Fine Gael f?n? g?l [key], Irish political party. Formed in 1933, it was the successor of the party founded by William Cosgrave that held power from the creation of the Irish Free State in 1922 until ousted by the republican Fianna Fil in 1932. The Fine Gael party accepted the British plan that partitioned Ireland, and has generally been less anti-British than its major opposition. Under John A. Costello, Fine Gael formed coalition governments with the Labor party from 1948 to 1951 and from 1954 to 1957. After a long period in opposition it regained power, again with the Labor party, in 1973; and William Cosgrave's son Liam Cosgrave became prime minister. Except for a brief interruption in 1982, the party held power again from 1981 to 1987, when it was led by Garret FitzGerald. From 1994 to 1997, Fine Gael once more formed a coalition government with Labor, with party leader John Bruton serving as prime minister. Michael Noonan succeeded Bruton as party leader in 2001. Noonan resigned after electoral losses in 2002 and was succeeded by Enda Kenny. In 2011, amid a financial crisis, Fine Gael and Labor won the election and Kenny became prime minister. The coalition suffered large losses in 2016 and Kenny was able to form a Fine Gael minority government only with the acquiescence of Fianna Fil. Kenny stepped down as party leader and prime minister in 2017 and was succeeded by Leo Varadkar. The party placed third in the divided election of 2020, but joined Fianna Fil and the Greens in a coalition government, with Varadkar as deputy prime minister.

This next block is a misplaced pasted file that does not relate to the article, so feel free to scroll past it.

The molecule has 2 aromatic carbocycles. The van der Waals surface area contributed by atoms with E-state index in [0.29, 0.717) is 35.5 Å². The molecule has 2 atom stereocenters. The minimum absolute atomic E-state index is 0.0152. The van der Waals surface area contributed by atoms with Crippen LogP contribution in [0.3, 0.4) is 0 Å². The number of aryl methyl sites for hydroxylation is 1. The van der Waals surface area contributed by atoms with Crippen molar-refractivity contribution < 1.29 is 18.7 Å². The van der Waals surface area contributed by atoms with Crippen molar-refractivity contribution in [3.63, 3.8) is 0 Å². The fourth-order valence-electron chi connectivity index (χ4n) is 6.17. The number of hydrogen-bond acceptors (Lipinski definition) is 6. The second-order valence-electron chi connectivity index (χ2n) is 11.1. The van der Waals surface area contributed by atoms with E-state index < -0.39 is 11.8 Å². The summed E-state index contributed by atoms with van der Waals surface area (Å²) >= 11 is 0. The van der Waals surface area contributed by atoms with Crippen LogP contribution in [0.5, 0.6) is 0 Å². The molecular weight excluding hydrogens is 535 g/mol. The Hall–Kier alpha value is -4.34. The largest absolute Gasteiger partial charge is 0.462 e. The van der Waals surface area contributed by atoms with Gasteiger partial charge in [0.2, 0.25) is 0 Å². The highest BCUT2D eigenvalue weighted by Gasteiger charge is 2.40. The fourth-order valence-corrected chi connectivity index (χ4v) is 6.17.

The Columbia Electronic Encyclopedia, 6th ed. Copyright 2012, Columbia University Press. All rights reserved.
See more Encyclopedia articles on: British and Irish History